Broward County

Accused Killer Explains Escape in Letter to Judge

He may be the most closely watched inmate in Broward County – having bolted from a courtroom on July 15, escaping from a supposedly secure courthouse and eluding capture for six days.

But accused murderer Dayonte Resiles has a right to pen and paper and he used it to send a one-page letter to Judge Raag Singhal – entered into his court file on August 29 as a "letter from defendant."

"I want to apologize for escaping from your courtroom," Resiles writes in a neat handwriting. "I hope you don’t take it personal because your (sic) one judge that I have great respect for."

The judge has already denied a defense motion to recuse himself from cases involving Resiles, after the defense argued he shouldn’t preside because he witnessed the escape.

In the one-page letter, Resiles for the first time publicly reveals why he says he escaped.

"I felt I was at a dead end with nowhere to turn to. I tried to appeal to everyone to prove to them I was innocent but my voice went unheard."

You can read the letter in its entirety here.

He claims to be innocent in the September 2014 murder of Jill Halliburton Su, who was found stabbed to death in her Davie home.

Prosecutors say Resiles’ DNA is on a bloody knife found at the scene, but the defense notes the Broward sheriff’s DNA lab recently had its accreditation suspended. Experts say the lab was improperly calculating the likelihood one person’s DNA was included in a mixture of DNA from evidence.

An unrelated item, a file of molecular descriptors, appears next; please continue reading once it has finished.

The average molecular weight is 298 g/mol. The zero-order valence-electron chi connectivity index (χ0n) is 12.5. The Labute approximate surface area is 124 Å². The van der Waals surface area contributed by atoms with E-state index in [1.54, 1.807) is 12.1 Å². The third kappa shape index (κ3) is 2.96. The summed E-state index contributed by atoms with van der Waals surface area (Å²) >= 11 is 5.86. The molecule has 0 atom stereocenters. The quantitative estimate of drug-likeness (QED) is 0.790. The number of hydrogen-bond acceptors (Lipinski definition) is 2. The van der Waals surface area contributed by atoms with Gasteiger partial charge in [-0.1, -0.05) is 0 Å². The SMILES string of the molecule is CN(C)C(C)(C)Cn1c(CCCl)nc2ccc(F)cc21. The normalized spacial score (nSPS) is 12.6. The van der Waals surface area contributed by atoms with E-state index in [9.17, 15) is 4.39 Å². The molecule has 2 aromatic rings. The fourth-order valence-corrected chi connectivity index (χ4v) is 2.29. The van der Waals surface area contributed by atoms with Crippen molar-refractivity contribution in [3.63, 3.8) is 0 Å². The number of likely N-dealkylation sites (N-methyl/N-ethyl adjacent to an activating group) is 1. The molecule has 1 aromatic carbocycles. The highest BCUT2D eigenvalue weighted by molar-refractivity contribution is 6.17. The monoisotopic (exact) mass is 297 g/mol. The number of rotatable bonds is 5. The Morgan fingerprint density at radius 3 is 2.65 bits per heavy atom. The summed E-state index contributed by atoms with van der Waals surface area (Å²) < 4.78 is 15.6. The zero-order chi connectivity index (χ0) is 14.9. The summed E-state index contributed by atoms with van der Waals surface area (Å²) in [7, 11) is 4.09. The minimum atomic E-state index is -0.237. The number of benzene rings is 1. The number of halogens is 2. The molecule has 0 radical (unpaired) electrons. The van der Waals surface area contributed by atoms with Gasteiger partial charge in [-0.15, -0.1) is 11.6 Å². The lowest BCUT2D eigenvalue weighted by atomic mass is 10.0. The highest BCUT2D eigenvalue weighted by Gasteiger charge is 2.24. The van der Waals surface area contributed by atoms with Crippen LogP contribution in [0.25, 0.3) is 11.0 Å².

"When I escaped, my whole reason was to gather enough info on my case to prove my innocence," Resiles writes, adding that a phone he left in the Palm Beach County motel where he was captured July 20 will confirm his intentions.

Prosecutors, though, argue his escape proves his "consciousness of guilty" and they want the death penalty jury to hear their argument: If you’re so innocent, why escape?

Defense attorneys are seeking to block any mention of the escape form the jury, but if they lose that motion they want Resiles tried for both the murder and the escape at the same time.

That could allow them to argue Resiles escaped because, as he wrote, "I just wanted to prove my innocence."

His escape touched off a massive manhunt and led to the arrest of several alleged accomplices, including juveniles in the courtroom who allegedly used a cellphone to signal to a getaway car to move into position once Resiles ran from the courtroom. He allegedly used a handcuff key to undo his shackles while in a holding cell and easily escaped down a courthouse stairwell and out a door to the waiting car.

Although he was captured, Resiles said in the letter he did achieve one goal: "Safe to say I have received enough attention and people believe in my innocence."

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